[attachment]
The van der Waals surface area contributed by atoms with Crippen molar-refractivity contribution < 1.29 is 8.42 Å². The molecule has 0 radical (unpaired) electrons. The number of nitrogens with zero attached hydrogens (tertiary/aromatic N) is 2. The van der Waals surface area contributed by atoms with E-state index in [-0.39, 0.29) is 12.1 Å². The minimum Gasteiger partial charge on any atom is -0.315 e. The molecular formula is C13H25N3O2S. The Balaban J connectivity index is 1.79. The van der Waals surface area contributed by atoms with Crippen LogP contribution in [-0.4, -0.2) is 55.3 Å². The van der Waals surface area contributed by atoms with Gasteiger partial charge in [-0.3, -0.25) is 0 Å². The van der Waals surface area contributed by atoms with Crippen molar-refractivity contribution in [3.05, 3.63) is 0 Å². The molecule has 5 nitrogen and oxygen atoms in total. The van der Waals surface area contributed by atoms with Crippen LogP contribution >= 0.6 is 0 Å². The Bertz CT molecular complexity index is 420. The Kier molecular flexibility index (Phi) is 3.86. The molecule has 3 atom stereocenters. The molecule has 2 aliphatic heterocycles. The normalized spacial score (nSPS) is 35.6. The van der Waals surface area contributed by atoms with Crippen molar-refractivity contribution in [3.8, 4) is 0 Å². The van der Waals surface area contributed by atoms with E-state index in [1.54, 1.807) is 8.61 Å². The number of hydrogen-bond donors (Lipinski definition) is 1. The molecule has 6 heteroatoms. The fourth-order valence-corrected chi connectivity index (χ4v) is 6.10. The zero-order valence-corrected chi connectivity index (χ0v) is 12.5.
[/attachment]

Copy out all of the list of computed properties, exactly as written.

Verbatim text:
The van der Waals surface area contributed by atoms with Crippen molar-refractivity contribution < 1.29 is 8.42 Å². The molecule has 0 radical (unpaired) electrons. The number of nitrogens with zero attached hydrogens (tertiary/aromatic N) is 2. The van der Waals surface area contributed by atoms with E-state index in [-0.39, 0.29) is 12.1 Å². The minimum Gasteiger partial charge on any atom is -0.315 e. The molecular formula is C13H25N3O2S. The Balaban J connectivity index is 1.79. The van der Waals surface area contributed by atoms with Crippen LogP contribution in [-0.4, -0.2) is 55.3 Å². The van der Waals surface area contributed by atoms with Gasteiger partial charge in [-0.3, -0.25) is 0 Å². The van der Waals surface area contributed by atoms with Crippen molar-refractivity contribution in [3.05, 3.63) is 0 Å². The molecule has 5 nitrogen and oxygen atoms in total. The van der Waals surface area contributed by atoms with Crippen LogP contribution >= 0.6 is 0 Å². The Bertz CT molecular complexity index is 420. The Kier molecular flexibility index (Phi) is 3.86. The molecule has 3 atom stereocenters. The molecule has 2 aliphatic heterocycles. The normalized spacial score (nSPS) is 35.6. The van der Waals surface area contributed by atoms with Crippen molar-refractivity contribution in [3.8, 4) is 0 Å². The van der Waals surface area contributed by atoms with E-state index in [1.54, 1.807) is 8.61 Å². The number of hydrogen-bond donors (Lipinski definition) is 1. The molecule has 6 heteroatoms. The fourth-order valence-corrected chi connectivity index (χ4v) is 6.10. The zero-order valence-corrected chi connectivity index (χ0v) is 12.5.